This vaccine is not suitable for everyone and some children with allergies, a weakened immune system, severe asthma or wheezing at time of vaccine, these people may be recommended the flu injection instead.

For further information please also see NHS Choices.

Video:  Flu Heroes - Nasal flu spray for kids  

Watch the film below.  The nasal flu vaccination programme is being piloted in primary schools across England. Find out more by visiting www.healthforkids.co.uk

BCG tuberculosis (TB) vaccine

HRCH provides the BCG vaccination to eligible infants across the London Boroughs of Bexley, Bromley, Greenwich, Hounslow, Kingston, Merton, Richmond and Sutton. 

The BCG vaccination protects against TB meningitis in the younger age group and is a targeted vaccination, which means it is only offered to babies if they meet strict eligibility criteria.

Eligibility criteria

  • Aged between 28 days and 12 months and living in the borough of Hounslow.

  • Aged between 28 days and 12 months old, living in Bexley, Bromley, Greenwich, Kingston, Merton, Richmond and Sutton and have a parent or grandparent born in a country where the annual incidence of TB is 40 in 100,000 or greater (see the WHO website for current countries).

Babies only need to have one BCG vaccination and some maternity hospitals have started to administer the BCG vaccination before 28 days, so please check whether the baby has received a BCG before referring them.

NHS England has commissioned us to provide the vaccination to babies up to one year of age and we are therefore unable to accept referrals for babies above this age group.

If you are a parent or carer of a baby who you thinks meets the criteria please ask your health visitor or GP to refer to us.

If you are a parent or carer of a baby who is not eligible and you wish to have more information, please see the NHS.UK website

The only BCG vaccination available in the UK is Intervax which is an unlicensed product. Please read the following for more information about the unlicensed BCG.

Public Health England unlicensed BCG leaflet

It is important that ba bies are referred before they turn 11 months old to allow time for an appointment to be made .

To refer a baby, please use the referral form below.

How common is TB in the UK?

TB isn't very common in the UK. There were 6,240 cases of TB in the UK in 2015. Rates of TB are higher in some communities of non-UK born people. This is largely because of their connections to areas of the world where rates of TB are high.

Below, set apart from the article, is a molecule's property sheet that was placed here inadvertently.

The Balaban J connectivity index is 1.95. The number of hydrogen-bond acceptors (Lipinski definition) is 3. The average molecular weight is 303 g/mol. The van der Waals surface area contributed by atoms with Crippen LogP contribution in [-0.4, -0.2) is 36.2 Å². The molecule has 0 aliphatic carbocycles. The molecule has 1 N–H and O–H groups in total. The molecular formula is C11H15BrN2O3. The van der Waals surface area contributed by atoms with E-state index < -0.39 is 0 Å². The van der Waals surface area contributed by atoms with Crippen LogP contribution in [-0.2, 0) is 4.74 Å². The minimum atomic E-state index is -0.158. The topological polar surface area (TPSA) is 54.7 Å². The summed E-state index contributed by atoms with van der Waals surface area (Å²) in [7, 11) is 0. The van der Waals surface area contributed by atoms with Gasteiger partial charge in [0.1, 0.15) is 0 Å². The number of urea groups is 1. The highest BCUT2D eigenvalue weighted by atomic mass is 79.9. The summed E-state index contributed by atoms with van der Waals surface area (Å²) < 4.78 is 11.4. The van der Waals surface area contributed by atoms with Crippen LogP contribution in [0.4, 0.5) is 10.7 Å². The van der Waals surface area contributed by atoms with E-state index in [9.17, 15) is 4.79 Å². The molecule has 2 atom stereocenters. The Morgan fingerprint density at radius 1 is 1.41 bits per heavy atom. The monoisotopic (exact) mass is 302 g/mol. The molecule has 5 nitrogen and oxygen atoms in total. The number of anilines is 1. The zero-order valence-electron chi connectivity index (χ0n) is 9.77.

Is TB contagious?

Yes. TB is spread when a person with TB in their lungs or throat, coughs or sneezes and somebody else breathes in the droplets of saliva containing the infection.

However, TB is not as infectious as the common cold or flu. You usually need to spend a long time in close contact with an infected person before you catch TB.

For example, infections usually spread between family members who are living in the same house. You are unlikely to catch TB by sitting or standing next to someone who is infected. TB cannot be spread through touch, or sharing cutlery, bedding or clothes.

Referral information


Aftercare advice

  • It is unlikely that the BCG vaccination will cause a high temperature in your baby and therefore paracetamol is not required. Any reaction is likely to be localised in the injection site.

  • Some babies have no reaction to the vaccination and some have a bigger reaction.

  • Leave the injection site open to the air and do not cover with plasters unless you are taking the baby swimming

  • Bath your baby as normal but do not apply any products directly to the site or massage the area.

  • The injection site may swell and can be large, up to the size of a 10p coin.

  • The injection site may also look like an abscess and take up to 12 weeks to heal.

  • Your baby can have their routine vaccinations at any time before or after their BCG but should not have any further injections in their left arm for 12 weeks/3 months after their BCG.

When to seek advice from the GP:

  • If the injection site becomes bigger than a 10 p coin.

  • If the redness and swelling moves away from the injection site.

  • If your baby develops any lumps or swelling in the armpit

  • If the injection site has not healed by 12 weeks.

Contact the BCG team

Email: hrch.bcg@nhs.net

Phone number for parents and professionals: 

  • For babies living in Hounslow, Richmond, Kingston, Sutton, and Merton:  020 3771 6050

  • For babies living in Greenwich , Bexley,  Bromley:  020 3771 6055

Please do not leave messages on both phones. This vaccine is routine and non-urgent – calls will be returned but may take a 1-2 days.

More information:

If you need more information, see the NHS.UK website (opens in a new window)


Further immunisations information for all childhood vaccines and diseases is provided for you to see below:

Diseases that we protect against in school:                                              

Find out about Nasal Flu vaccines (for years 1,2,3 in school and children attending special needs schools)

child having nasal flu vaccine
nasal flu vaccine
Find out about HPV (for year 8) 
Find out about DTP  & MenACWY (years 9/10)

Useful information:

Distraction techniques:

  • Please bring an IPOD and download/ listen to your favourite music whilst having an injection

  • Why not watch this distraction video below on your mobile whilst having an injection


Immunisations explained for children with special needs:

Immunisations explained for children with special needs 1/5
Immunisations explained for children with special needs 2/5
Immunisations explained for children with special needs 3/5
Immunisations explained for children with special needs 4/5
Immunisations explained for children with special needs 5/5